Syria's ruler Bashar al-Assad has rejected any suggestion he might flee the country and has warned that any Western military intervention to topple him would have catastrophic consequences.
The Syrian leader, battling a 19-month old uprising against his rule, told Russian television he would not go to the West or any other country. "I am Syrian; I was made in Syria. I have to live in Syria and die in Syria," he told Russia Today.
Mr Assad's comments appear to scotch an idea by British Prime Minister David Cameron this week that a safe exit and foreign exile could be one way to end the civil war, Reuters reports.
The United States and its allies want the Syrian leader out, but have held back from arming his opponents or enforcing a no-fly zone, let alone invading. Russia has stood by Mr Assad.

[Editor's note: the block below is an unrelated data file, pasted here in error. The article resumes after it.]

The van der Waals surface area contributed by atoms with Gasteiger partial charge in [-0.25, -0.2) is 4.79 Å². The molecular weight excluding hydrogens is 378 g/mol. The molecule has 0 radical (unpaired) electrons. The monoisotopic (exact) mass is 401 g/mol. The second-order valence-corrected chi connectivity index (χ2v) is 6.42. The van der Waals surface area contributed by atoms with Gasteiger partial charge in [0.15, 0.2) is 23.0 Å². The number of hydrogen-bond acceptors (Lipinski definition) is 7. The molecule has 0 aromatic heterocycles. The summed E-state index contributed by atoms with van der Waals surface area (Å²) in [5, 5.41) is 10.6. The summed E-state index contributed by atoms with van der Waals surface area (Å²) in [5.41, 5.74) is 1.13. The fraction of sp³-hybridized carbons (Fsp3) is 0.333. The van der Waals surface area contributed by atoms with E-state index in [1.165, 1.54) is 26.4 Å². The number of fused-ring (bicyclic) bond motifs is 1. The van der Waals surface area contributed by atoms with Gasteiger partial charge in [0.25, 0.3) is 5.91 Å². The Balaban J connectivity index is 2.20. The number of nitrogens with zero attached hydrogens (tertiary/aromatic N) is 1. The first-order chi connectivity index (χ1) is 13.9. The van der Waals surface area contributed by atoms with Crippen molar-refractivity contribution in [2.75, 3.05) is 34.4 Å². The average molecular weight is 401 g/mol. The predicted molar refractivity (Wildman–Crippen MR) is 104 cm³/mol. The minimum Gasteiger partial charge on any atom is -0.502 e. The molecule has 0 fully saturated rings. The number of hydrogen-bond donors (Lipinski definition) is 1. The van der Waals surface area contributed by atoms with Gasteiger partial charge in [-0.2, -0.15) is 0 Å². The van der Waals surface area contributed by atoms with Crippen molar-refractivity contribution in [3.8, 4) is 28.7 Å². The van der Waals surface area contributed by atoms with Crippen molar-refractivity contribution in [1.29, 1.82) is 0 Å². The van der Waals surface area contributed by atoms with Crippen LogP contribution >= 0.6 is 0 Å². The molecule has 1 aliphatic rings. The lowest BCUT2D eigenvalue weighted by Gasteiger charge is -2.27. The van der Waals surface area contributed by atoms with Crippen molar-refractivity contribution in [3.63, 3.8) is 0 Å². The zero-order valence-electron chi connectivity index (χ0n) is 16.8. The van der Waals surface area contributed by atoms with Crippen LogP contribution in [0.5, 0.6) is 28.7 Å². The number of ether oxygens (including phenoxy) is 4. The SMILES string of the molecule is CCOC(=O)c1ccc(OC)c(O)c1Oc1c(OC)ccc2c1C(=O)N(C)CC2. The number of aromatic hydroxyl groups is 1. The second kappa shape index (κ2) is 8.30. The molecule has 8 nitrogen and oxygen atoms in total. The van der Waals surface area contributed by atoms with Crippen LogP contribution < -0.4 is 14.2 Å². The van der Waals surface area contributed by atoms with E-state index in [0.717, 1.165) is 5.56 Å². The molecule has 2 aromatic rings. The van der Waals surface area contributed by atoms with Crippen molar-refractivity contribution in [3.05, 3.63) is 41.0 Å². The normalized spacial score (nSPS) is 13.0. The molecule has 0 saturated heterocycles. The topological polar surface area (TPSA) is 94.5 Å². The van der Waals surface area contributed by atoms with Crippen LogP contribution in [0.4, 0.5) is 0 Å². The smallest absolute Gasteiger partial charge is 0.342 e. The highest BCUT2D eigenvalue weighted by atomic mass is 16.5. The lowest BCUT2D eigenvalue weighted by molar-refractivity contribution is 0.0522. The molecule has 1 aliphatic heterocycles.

The president said he doubted the West would risk the global cost of intervening in Syria, whose conflict has already added to instability in the Middle East and killed some 38,000 people.
"I think that the price of this invasion, if it happened, is going to be bigger than the whole world can afford ... It will have a domino effect that will affect the world from the Atlantic to the Pacific," the 47-year-old president said.
"I do not think the West is going in this direction, but if they do so, nobody can tell what is next."